Saturday, 10 August 2013

Single Table Inheritance in Ror

Hi Folks/Programmers,
                                      I’ve come across many scenarios ,where a Ruby Rails Developer have to use Inheritance(which is a popular OOPS feature), So today i would like you to share some information about single table inheritance.

 With single table inheritance you have a base model which inherits from ActiveRecord::Base, then one or more sub-classes, which inherit from the base model.

Below here is my simple example:-
My Current example is based on Mobile system. We have a single model called ‘Mobile’ and other models such as ‘Samsung’, ‘Apple’, ‘Nokia’ etc., that inherits the property of Mobile model.

so structure come like

Super class

class Mobile < ActiveRecord::Base


Base class

class Nokia < Mobile


while creating table Mobile  you just create a type string column on your votes table, and rails takes care of the rest..

When you do Nokia.create(model: "E7"), this record will be saved in the mobiles table with type = “Nokia”. You can then fetch this row again using Mobile.where(model: 'E7').first and it will return a Firm object.

If you don’t have a type column defined in your table, single-table inheritance won’t be triggered. In that case, it’ll work just like normal subclasses with no special magic for differentiating between them or reloading the right type with find.

Thursday, 25 July 2013

Viewing associations of a particular model

Today i would like to share about viewing associations of a particular model together in console.
How to get rails associations from console

  1) User Model associate with UserDetail and Photo Model

     class User < ActiveRecord::Base
       has_one :user_detail
       has_many :photos

  2) Open your rails console{ |reflection| ":#{reflection.macro} => :#{}"}

     => [":has_one => :user_detail",":has_many => :photos"]

Monday, 15 April 2013

Ruby Modules && Mixins

include and extend in ruby

Today I would like to explain differences between include  and extend in Ruby.
Include: Include it is adding methods of a class  to an instance which we created.
Extend: Extend it is for adding class methods itself.

If we go with a simple example we can get a clear picture
module Advertisement
def advertisement
puts ‘upgrade to new rails version’

class Movie
include Advertisement
end # upgrade to new rails version
Movie.advertisement # NoMethodError: undefined method ‘advertisement’ for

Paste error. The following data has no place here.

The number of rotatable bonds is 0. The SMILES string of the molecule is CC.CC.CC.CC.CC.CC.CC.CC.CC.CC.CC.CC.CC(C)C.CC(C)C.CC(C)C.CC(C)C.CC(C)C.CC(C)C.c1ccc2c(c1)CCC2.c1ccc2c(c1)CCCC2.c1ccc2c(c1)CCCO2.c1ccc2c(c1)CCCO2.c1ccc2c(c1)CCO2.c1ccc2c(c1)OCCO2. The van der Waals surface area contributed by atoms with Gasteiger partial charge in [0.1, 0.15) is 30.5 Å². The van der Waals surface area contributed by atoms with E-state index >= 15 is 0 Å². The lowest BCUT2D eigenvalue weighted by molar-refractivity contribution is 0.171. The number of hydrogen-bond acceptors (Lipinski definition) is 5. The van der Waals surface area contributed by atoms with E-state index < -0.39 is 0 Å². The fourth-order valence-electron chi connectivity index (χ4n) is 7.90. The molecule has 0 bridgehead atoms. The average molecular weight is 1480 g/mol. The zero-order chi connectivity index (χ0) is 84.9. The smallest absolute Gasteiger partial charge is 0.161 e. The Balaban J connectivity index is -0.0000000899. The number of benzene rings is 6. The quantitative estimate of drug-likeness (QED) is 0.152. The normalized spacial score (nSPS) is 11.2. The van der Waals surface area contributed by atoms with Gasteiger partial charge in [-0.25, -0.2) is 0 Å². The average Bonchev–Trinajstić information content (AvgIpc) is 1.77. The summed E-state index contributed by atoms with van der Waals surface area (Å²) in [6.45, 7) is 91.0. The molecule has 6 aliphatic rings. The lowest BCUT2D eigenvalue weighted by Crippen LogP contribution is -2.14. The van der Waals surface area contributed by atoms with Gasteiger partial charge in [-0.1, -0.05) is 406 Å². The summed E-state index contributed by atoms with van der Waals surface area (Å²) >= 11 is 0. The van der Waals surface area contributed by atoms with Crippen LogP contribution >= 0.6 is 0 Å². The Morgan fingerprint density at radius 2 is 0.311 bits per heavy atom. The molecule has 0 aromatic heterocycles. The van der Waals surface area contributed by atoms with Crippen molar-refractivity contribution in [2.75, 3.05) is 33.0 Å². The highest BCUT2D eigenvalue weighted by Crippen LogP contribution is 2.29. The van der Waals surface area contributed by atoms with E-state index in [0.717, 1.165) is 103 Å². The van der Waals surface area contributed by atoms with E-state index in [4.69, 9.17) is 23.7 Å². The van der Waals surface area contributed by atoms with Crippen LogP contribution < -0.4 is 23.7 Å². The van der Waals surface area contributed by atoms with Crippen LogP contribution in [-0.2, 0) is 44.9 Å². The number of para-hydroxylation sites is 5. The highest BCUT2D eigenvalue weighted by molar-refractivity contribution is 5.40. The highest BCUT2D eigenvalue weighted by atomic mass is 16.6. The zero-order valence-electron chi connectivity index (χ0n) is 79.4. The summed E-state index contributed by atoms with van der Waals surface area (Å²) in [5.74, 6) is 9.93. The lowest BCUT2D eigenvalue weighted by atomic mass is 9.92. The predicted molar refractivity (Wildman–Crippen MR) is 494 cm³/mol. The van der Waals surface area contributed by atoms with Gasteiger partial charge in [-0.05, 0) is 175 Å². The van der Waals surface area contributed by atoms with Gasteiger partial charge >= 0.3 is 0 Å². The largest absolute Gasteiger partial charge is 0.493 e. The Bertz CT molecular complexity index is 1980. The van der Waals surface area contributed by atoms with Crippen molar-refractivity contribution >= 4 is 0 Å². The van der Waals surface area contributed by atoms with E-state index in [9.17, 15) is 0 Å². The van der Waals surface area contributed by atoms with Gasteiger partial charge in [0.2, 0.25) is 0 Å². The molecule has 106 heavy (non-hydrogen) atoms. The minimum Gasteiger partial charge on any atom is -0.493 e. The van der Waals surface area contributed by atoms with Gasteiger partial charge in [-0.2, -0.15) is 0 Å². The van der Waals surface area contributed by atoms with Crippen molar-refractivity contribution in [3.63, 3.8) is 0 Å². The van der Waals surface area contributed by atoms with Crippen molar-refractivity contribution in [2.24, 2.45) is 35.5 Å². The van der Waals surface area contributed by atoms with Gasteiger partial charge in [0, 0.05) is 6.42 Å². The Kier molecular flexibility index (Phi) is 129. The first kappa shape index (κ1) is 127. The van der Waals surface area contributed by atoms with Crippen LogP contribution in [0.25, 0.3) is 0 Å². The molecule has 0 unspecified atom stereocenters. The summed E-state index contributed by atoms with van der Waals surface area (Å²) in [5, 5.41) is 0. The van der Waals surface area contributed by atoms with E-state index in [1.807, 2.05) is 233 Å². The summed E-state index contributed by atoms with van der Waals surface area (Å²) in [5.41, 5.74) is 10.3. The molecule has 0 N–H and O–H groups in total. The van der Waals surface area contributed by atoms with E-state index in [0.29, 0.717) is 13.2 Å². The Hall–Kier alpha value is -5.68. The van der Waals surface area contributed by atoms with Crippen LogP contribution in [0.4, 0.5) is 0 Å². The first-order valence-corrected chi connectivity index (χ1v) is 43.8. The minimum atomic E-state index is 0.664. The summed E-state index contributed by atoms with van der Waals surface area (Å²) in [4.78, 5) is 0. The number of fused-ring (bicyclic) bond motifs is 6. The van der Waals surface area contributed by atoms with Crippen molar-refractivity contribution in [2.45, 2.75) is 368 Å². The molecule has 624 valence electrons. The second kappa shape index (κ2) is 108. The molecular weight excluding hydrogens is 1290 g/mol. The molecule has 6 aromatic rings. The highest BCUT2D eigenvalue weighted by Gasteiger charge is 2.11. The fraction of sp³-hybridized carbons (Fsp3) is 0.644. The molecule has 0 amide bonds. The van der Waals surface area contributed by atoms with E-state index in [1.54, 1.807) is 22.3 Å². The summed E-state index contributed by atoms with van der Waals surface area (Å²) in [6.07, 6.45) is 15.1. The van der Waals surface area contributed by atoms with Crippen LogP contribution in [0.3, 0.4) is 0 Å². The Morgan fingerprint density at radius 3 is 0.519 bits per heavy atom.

class Game
extend Advertisement

Game.advertisement # upgrade to new rails version # NoMethodError: undefined method ‘advertisement’ for #<Game:0x1e708>

So that from above example we can get a basic idea that “include” makes the advertisement method available to an instance of a class
and where as the extend makes the advertisement method available to the class itself.

Monday, 8 April 2013

form_for and form_tag

I would like to explain differences between form_for and form_tag

form_tag and form_for both are used to submit the form and it’s elements. The main difference between these two is the way of managing objects related to that particular model is different.


We should use “form_for” tag for a specific model i.e. while crating a new row in database. It performs the “standard http post” which is having fields related to active record (model) objects.

Example for how to use form_for tag:

<% form_for :user, @user, :url => { :action => "update" } do |f| %>

After this, we can use the f as an object to create input filed.

Username: <%= f.text_field :username %>
Email : <%= f.text_field :email %>
Address: <%= f.text_area :address %>

<% end %>


It creates a form as a normal form. form_tag also performs the “standard http post” without any model backed and has normal fields. This is mainly used when specific data need to be submitted via form.


<% form_tag '/articles' do -%>
<%= text_field_tag "article", "firstname" %>
<% end -%>

It just creates a form tag and it is best used for non-model forms.

Wednesday, 27 March 2013

To Include Pagination in application

                                    You can use will_paginate gem to include pagination.

Example :

1) Include following in your gemfile and do 'bundle install'
'gem will_paginate'

2) Use code like below in controller if say your model name is Post

 @posts = Post.where(:published => true).paginate(:page => params[:page], :per_page => 5).order('id DESC')


3) In view file use <%= will_paginate @posts %>           

Monday, 25 March 2013

Difference between .nil?, .blank? and .empty?

1) nil

In Ruby, nil in an object (a single instance of the class NilClass) so methods can be called on it. nil? is a standard method in Ruby that can be called on all objects and returns true for the nil object and false for anything else.

2) empty

 empty? is a standard Ruby method on some objects like Arrays, Hashes and Strings. Its exact behaviour will depend on the specific object, but typically it returns true if the object contains no elements.

3) blank

blank? is not a standard Ruby method but is added to all objects by Rails and returns true for nil, false, empty, or a whitespace string.

Examples :

=> true

=> false

=> false

=> false

=> false

=> false

=> true

=> false

=> true

[1, 2, 3].empty?
=> false

=> NoMethodError

=> true

=> true

=> false

Different Ways for creation of active record object

Rails Allows Programmer to create active record object using following 

1) => "David", :occupation => "Code Artist")
user = do |u| = "David"
  u.occupation = "Code Artist"
3)user = = "David"
user.occupation = "Code Artist"